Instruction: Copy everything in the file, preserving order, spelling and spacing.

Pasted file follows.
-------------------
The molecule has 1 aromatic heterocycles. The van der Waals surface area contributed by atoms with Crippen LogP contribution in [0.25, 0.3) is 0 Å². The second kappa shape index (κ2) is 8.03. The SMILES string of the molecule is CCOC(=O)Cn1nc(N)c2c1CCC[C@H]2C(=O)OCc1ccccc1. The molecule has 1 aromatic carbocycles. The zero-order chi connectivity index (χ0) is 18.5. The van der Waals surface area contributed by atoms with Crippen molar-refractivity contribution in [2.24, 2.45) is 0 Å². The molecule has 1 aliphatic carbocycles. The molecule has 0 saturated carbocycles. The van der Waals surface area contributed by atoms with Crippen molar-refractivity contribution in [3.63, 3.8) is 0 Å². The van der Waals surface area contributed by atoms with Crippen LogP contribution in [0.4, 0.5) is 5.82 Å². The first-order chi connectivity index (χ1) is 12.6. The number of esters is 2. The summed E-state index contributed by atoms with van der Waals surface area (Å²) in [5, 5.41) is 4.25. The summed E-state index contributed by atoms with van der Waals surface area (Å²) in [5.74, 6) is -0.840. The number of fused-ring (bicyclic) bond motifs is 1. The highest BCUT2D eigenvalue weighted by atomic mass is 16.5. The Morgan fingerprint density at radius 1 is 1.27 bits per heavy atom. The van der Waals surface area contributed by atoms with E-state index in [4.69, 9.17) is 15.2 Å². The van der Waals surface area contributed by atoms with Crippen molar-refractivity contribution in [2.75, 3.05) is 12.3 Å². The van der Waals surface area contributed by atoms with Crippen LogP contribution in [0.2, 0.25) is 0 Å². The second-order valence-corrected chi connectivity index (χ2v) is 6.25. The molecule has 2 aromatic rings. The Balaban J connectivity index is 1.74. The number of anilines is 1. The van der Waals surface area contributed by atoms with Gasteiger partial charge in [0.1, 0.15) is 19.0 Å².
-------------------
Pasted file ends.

The molecule has 1 aromatic heterocycles. The van der Waals surface area contributed by atoms with Crippen LogP contribution in [0.25, 0.3) is 0 Å². The second kappa shape index (κ2) is 8.03. The SMILES string of the molecule is CCOC(=O)Cn1nc(N)c2c1CCC[C@H]2C(=O)OCc1ccccc1. The molecule has 1 aromatic carbocycles. The zero-order chi connectivity index (χ0) is 18.5. The van der Waals surface area contributed by atoms with Crippen molar-refractivity contribution in [2.24, 2.45) is 0 Å². The molecule has 1 aliphatic carbocycles. The molecule has 0 saturated carbocycles. The van der Waals surface area contributed by atoms with Crippen molar-refractivity contribution in [3.63, 3.8) is 0 Å². The van der Waals surface area contributed by atoms with Crippen LogP contribution in [0.4, 0.5) is 5.82 Å². The first-order chi connectivity index (χ1) is 12.6. The number of esters is 2. The summed E-state index contributed by atoms with van der Waals surface area (Å²) in [5, 5.41) is 4.25. The summed E-state index contributed by atoms with van der Waals surface area (Å²) in [5.74, 6) is -0.840. The number of fused-ring (bicyclic) bond motifs is 1. The highest BCUT2D eigenvalue weighted by atomic mass is 16.5. The Morgan fingerprint density at radius 1 is 1.27 bits per heavy atom. The van der Waals surface area contributed by atoms with E-state index in [4.69, 9.17) is 15.2 Å². The van der Waals surface area contributed by atoms with Crippen molar-refractivity contribution in [2.75, 3.05) is 12.3 Å². The van der Waals surface area contributed by atoms with Crippen LogP contribution in [0.2, 0.25) is 0 Å². The second-order valence-corrected chi connectivity index (χ2v) is 6.25. The molecule has 2 aromatic rings. The Balaban J connectivity index is 1.74. The number of anilines is 1. The van der Waals surface area contributed by atoms with Gasteiger partial charge in [0.1, 0.15) is 19.0 Å².